KATY – Katy Independent School District said they have “temporarily” removed books by an award-winning children’s author from their library shelves after an outcry from parents claiming the subject matter promotes critical race theory.
Jerry Craft is the writer and illustrator of “New Kid” and its sequel “Class Act”.
He is the winner of the 2020 Newberry Medal, the Coretta Scott King Author Award, and the Kirkus Prize.
Craft’s website describes the books, which feature young Black boys, as an “honest graphic novel about starting over at a new school where diversity is low and the struggle to fit in is real” and as a laugh-out-loud funny, powerful, and important story about being one of the few kids of color in a prestigious private school”.
According to the website, Universal Pictures has acquired film rights to New Kid, with LeBron James’ The Spring Hill Company on board to develop and produce.
A flyer sent out at the start of the school year touted Craft’s Oct. 4 virtual visit with 3rd through 5th graders at Roosevelt Alexander Elementary school.
An amended flyer sent to parents Friday said parents and guardians could opt their students out of the visit.
A district spokeswoman told KPRC 2 as of Monday, 30 parents had opted out.
But that option came just as a now-deleted petition on Change.org began circulating calling on the district to cancel the virtual visit and ban the books.
“It is inappropriate instructional material,” said parent Bonnie Anderson, a former candidate for Katy ISD school board and a party in a lawsuit against the district’s mask mandate.
Anderson says the petition garnered 500 signatures before she says it was taken down for violating the Change.org community guidelines.
“They are pointed at white children displaying microaggressions to children of color. The books don’t come out and say, ‘we want white children to feel like oppressors’, but that is absolutely what they will do,” Anderson said.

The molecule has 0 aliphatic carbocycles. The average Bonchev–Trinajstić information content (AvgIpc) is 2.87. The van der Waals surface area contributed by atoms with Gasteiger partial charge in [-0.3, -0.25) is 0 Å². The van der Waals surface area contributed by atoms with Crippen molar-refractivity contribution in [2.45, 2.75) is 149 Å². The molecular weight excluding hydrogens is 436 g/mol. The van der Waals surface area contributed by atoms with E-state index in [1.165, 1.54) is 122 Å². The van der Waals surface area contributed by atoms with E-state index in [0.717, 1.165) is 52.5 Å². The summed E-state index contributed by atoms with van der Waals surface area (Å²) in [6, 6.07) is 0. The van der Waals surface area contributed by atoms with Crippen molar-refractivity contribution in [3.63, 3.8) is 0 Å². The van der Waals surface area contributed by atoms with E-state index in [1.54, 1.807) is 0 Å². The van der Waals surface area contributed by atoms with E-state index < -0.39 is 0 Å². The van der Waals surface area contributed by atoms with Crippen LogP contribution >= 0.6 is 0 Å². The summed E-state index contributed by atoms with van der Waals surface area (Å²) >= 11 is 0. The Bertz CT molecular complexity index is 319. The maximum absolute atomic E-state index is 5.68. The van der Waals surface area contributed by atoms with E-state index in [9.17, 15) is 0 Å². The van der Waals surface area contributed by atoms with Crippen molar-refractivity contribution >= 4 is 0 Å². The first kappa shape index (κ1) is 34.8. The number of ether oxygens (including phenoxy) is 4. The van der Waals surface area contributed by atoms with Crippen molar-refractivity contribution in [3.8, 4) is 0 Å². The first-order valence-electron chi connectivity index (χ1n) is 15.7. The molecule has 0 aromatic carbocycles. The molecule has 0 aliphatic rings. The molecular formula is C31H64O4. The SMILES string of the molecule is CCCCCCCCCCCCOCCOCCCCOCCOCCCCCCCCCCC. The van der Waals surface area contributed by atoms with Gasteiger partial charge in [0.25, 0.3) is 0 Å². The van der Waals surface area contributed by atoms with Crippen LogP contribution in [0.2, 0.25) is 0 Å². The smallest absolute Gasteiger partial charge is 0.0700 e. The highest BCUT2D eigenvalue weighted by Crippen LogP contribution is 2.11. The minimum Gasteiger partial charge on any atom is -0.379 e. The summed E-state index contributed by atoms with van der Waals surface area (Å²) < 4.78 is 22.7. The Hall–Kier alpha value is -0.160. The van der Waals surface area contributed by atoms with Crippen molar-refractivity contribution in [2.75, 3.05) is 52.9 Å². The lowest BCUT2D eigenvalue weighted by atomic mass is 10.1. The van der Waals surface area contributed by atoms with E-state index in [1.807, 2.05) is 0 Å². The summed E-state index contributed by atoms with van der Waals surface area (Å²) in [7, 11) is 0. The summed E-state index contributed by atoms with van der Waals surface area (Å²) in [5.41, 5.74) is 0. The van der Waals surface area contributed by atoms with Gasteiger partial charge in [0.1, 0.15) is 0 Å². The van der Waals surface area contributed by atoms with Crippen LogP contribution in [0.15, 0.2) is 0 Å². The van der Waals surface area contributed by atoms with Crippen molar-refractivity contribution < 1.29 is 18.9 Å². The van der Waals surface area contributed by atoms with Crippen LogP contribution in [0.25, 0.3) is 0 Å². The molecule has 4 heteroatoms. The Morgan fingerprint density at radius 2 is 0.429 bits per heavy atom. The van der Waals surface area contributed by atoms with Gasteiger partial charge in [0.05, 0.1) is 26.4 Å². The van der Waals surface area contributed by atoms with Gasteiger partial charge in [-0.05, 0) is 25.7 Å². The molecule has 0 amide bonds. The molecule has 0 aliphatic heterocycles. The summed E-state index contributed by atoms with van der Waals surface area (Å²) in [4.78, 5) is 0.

Omar Sanchez said her two children, who are bi-racial, were already fans of the books and that her son especially could relate to the books’ theme of struggling to fit in. She told KPRC 2 her children were looking forward to the virtual visit with an author who “looks like them”.
Sanchez was disappointed by the petition and the district’s handling of the situation.
“They want to live in this bubble. They’re uncomfortable with touching the subject. They’re uncomfortable knowing that they’re part of the problem,” Sanchez said.
In September, Governor Greg Abbott signed into law a bill banning the teaching of critical race theory in K-12 public schools.
“A teacher may not teach that an individual by virtue of the individual’s sex or race is inherently racist sexist or oppressive,” said bill co-author, Republican Representative Steve Toth of The Woodlands in a May interview with KPRC 2.
Scholars said critics have critical race theory all wrong.
“Critical race theory is definitely not about teaching white kids that they are inherently racist. It’s really more so about understanding how institutional racism is instituted in society, organizations, and government,” said Darius Benton, an assistant professor at the University of Houston Downtown who contributed to a book about critical race theory in 2021.
Craft did not respond to KPRC 2′s requests for comment, but in a tweet replying to parents asking why his visit was canceled and his books potentially banned, he replied with questions marks, a shrugging shoulders emoji, and wrote, “apparently I’m teaching critical race theory.”
The district said they will review the books and make a decision within the next 15 days.
In a statement to KPRC 2, Katy ISD spokesperson Laura Davis wrote:
“Per Katy ISD policy, instructional day activities are put on hold until the review occurs. The author has been invited to present outside of the instructional day and the District is working on that now.”